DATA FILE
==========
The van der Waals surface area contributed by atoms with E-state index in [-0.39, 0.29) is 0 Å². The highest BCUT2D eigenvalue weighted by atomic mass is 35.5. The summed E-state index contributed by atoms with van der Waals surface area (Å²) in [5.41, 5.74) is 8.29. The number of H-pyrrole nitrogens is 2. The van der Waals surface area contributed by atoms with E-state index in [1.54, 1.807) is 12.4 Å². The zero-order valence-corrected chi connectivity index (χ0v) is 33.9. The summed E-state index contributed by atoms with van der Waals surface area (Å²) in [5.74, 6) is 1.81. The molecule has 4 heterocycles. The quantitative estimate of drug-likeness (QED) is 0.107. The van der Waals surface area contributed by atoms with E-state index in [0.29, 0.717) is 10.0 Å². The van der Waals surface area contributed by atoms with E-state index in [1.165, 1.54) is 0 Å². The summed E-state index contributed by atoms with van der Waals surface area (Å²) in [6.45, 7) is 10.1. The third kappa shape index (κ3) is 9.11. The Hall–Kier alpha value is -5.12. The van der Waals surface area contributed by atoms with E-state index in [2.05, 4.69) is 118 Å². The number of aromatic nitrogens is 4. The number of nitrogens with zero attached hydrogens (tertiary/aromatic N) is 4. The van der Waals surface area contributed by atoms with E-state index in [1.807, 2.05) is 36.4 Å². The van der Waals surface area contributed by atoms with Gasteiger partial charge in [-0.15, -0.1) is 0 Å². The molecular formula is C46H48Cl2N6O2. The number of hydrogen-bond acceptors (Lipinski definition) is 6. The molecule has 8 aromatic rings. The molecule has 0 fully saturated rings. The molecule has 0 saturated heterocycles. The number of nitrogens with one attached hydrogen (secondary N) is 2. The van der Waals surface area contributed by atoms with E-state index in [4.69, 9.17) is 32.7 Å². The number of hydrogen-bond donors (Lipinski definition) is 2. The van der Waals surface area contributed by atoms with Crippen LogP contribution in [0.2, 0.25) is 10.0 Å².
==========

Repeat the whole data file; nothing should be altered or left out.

The van der Waals surface area contributed by atoms with E-state index in [-0.39, 0.29) is 0 Å². The highest BCUT2D eigenvalue weighted by atomic mass is 35.5. The summed E-state index contributed by atoms with van der Waals surface area (Å²) in [5.41, 5.74) is 8.29. The number of H-pyrrole nitrogens is 2. The van der Waals surface area contributed by atoms with E-state index in [1.54, 1.807) is 12.4 Å². The zero-order valence-corrected chi connectivity index (χ0v) is 33.9. The summed E-state index contributed by atoms with van der Waals surface area (Å²) in [5.74, 6) is 1.81. The molecule has 4 heterocycles. The quantitative estimate of drug-likeness (QED) is 0.107. The van der Waals surface area contributed by atoms with E-state index in [0.29, 0.717) is 10.0 Å². The van der Waals surface area contributed by atoms with E-state index in [1.165, 1.54) is 0 Å². The summed E-state index contributed by atoms with van der Waals surface area (Å²) in [6.45, 7) is 10.1. The third kappa shape index (κ3) is 9.11. The Hall–Kier alpha value is -5.12. The van der Waals surface area contributed by atoms with E-state index in [2.05, 4.69) is 118 Å². The number of aromatic nitrogens is 4. The number of nitrogens with zero attached hydrogens (tertiary/aromatic N) is 4. The van der Waals surface area contributed by atoms with E-state index in [1.807, 2.05) is 36.4 Å². The van der Waals surface area contributed by atoms with Gasteiger partial charge in [-0.15, -0.1) is 0 Å². The molecular formula is C46H48Cl2N6O2. The number of hydrogen-bond acceptors (Lipinski definition) is 6. The molecule has 8 aromatic rings. The molecule has 0 fully saturated rings. The molecule has 0 saturated heterocycles. The number of nitrogens with one attached hydrogen (secondary N) is 2. The van der Waals surface area contributed by atoms with E-state index in [4.69, 9.17) is 32.7 Å². The number of hydrogen-bond donors (Lipinski definition) is 2. The van der Waals surface area contributed by atoms with Crippen LogP contribution in [0.2, 0.25) is 10.0 Å².